A “one-sided” extradition treaty that could see a computer hacker from Palmers Green facing justice in America needs reviewing, says MPs.

The Commons Home Affairs Select Committee has warned there is a lack of public confidence in arrangements between the UK and USA, fuelled by the case of Gary McKinnon.

It says this “will translate into wider disaffection” if the treaty is not reviewed.

Mr McKinnon, 46, who suffers from Asperger's syndrome, is wanted by US prosecutors for hacking into sensitive Government and military databases between 2001 and 2002. He claims he was looking for information on UFOs.

His supporters have long argued he should face justice in the UK, and extradition to America would be a breach of his human rights, given his health condition.

MPs have called for an overhaul of the current 2003 treaty, saying judges should decide where cases are heard. It has also recommended an initial test of someone's guilt, and the treaty's text changed to ensure it is balanced.

Keith Vaz, the committee's chairman, said: “The treaty is unbalanced, making it easier to extradite a British citizen to the USA than vice versa. The cases of Gary McKinnon, Richard O'Dwyer and Christopher Tappin have highlighted public concern these arrangements are one-sided.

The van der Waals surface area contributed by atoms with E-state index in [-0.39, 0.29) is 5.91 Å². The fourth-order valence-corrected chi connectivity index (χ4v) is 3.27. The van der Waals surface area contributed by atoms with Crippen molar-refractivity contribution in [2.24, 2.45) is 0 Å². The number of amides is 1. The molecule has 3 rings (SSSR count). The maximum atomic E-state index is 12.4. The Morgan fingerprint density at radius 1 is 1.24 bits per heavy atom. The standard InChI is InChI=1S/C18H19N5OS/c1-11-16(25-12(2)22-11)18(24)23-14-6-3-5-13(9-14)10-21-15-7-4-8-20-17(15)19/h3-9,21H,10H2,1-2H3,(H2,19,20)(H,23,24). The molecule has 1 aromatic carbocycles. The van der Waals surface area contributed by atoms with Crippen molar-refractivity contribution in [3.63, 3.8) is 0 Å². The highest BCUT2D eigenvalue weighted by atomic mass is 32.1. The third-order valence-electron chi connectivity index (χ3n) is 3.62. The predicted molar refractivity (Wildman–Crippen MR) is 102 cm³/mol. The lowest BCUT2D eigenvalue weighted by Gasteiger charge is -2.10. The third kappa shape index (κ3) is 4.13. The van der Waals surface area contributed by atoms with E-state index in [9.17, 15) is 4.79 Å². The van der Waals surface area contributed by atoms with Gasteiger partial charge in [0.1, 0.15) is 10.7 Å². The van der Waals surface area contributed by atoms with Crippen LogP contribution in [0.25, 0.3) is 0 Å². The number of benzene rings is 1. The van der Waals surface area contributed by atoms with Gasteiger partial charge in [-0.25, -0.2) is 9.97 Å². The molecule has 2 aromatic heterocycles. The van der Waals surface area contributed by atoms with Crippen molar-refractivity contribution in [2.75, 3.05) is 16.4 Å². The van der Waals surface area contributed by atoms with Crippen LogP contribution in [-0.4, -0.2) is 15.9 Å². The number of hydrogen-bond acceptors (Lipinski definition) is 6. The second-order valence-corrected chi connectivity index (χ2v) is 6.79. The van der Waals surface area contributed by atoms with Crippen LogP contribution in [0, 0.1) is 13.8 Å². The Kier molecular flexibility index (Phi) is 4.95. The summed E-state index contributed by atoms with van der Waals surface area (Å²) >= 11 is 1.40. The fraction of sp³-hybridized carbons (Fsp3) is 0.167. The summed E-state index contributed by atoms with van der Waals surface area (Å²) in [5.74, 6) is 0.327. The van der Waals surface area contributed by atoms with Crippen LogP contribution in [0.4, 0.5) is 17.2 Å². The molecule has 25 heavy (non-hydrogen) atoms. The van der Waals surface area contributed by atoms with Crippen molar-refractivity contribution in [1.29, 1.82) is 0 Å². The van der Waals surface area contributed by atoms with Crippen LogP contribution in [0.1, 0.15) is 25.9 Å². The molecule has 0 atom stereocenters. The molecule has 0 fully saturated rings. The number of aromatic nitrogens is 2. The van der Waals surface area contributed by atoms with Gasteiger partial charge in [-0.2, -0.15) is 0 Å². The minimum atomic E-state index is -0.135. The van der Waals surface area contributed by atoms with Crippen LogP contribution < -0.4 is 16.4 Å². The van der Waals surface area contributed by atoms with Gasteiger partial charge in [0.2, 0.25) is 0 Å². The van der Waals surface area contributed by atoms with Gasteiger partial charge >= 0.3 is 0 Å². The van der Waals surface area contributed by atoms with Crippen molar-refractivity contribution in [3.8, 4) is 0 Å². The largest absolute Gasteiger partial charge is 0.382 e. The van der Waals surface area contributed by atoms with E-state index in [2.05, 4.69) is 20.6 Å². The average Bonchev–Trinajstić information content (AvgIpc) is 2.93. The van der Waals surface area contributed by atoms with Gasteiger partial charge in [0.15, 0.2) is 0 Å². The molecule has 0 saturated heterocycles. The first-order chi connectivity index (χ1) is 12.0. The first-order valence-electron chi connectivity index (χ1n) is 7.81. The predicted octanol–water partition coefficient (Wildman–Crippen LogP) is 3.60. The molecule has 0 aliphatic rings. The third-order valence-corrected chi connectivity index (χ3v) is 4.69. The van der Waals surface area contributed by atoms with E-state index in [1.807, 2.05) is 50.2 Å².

“Prosecutors must be required to produce evidence in support of an extradition request and the accused should have the right to challenge that evidence in court.

"British citizens should also be given the opportunity to face trial in the UK. This would save both time and money.”

The report comes two weeks after US President Barack Obama agreed to top-level talks with Prime Minister David Cameron on the treaty in a meeting in Washington.

Last month his mother, Janis Sharp, joined Enfield Southgate MP David Burrowes and other campaigners to hand poems written by supporters to Downing Street.

In a statement, the Home Office said: “We thank the Home Affairs Committee for its report on extradition. We will consider the detail of the report and respond shortly.”